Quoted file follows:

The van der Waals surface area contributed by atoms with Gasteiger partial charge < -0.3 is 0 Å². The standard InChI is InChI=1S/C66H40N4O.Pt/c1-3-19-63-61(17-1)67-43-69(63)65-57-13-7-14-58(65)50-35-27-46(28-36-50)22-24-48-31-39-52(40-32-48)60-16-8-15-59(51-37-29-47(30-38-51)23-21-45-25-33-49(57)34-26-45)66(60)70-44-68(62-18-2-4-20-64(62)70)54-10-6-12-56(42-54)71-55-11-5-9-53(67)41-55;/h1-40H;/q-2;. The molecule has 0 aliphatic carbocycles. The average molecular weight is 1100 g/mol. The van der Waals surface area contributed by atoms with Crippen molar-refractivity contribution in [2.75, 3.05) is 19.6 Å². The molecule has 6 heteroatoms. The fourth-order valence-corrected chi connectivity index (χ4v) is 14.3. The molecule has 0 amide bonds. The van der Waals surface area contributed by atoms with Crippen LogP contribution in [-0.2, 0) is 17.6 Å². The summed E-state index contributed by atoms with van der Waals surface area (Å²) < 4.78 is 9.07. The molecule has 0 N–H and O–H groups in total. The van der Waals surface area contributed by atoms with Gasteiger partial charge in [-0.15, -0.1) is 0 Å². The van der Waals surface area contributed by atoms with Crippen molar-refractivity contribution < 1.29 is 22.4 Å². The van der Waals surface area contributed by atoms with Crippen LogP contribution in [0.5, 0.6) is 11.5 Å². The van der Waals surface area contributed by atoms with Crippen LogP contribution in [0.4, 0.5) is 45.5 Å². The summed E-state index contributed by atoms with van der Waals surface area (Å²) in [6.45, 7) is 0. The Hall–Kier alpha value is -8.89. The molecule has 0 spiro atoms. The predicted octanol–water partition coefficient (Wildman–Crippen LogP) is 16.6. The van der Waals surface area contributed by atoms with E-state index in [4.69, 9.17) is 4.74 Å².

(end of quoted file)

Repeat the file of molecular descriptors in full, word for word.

The van der Waals surface area contributed by atoms with Gasteiger partial charge < -0.3 is 0 Å². The standard InChI is InChI=1S/C66H40N4O.Pt/c1-3-19-63-61(17-1)67-43-69(63)65-57-13-7-14-58(65)50-35-27-46(28-36-50)22-24-48-31-39-52(40-32-48)60-16-8-15-59(51-37-29-47(30-38-51)23-21-45-25-33-49(57)34-26-45)66(60)70-44-68(62-18-2-4-20-64(62)70)54-10-6-12-56(42-54)71-55-11-5-9-53(67)41-55;/h1-40H;/q-2;. The molecule has 0 aliphatic carbocycles. The average molecular weight is 1100 g/mol. The van der Waals surface area contributed by atoms with Crippen molar-refractivity contribution in [2.75, 3.05) is 19.6 Å². The molecule has 6 heteroatoms. The fourth-order valence-corrected chi connectivity index (χ4v) is 14.3. The molecule has 0 amide bonds. The van der Waals surface area contributed by atoms with Crippen LogP contribution in [-0.2, 0) is 17.6 Å². The summed E-state index contributed by atoms with van der Waals surface area (Å²) < 4.78 is 9.07. The molecule has 0 N–H and O–H groups in total. The van der Waals surface area contributed by atoms with Gasteiger partial charge in [-0.15, -0.1) is 0 Å². The van der Waals surface area contributed by atoms with Crippen molar-refractivity contribution < 1.29 is 22.4 Å². The van der Waals surface area contributed by atoms with Crippen LogP contribution in [0.5, 0.6) is 11.5 Å². The van der Waals surface area contributed by atoms with Crippen LogP contribution in [0.4, 0.5) is 45.5 Å². The summed E-state index contributed by atoms with van der Waals surface area (Å²) in [6.45, 7) is 0. The Hall–Kier alpha value is -8.89. The molecule has 0 spiro atoms. The predicted octanol–water partition coefficient (Wildman–Crippen LogP) is 16.6. The van der Waals surface area contributed by atoms with E-state index in [4.69, 9.17) is 4.74 Å².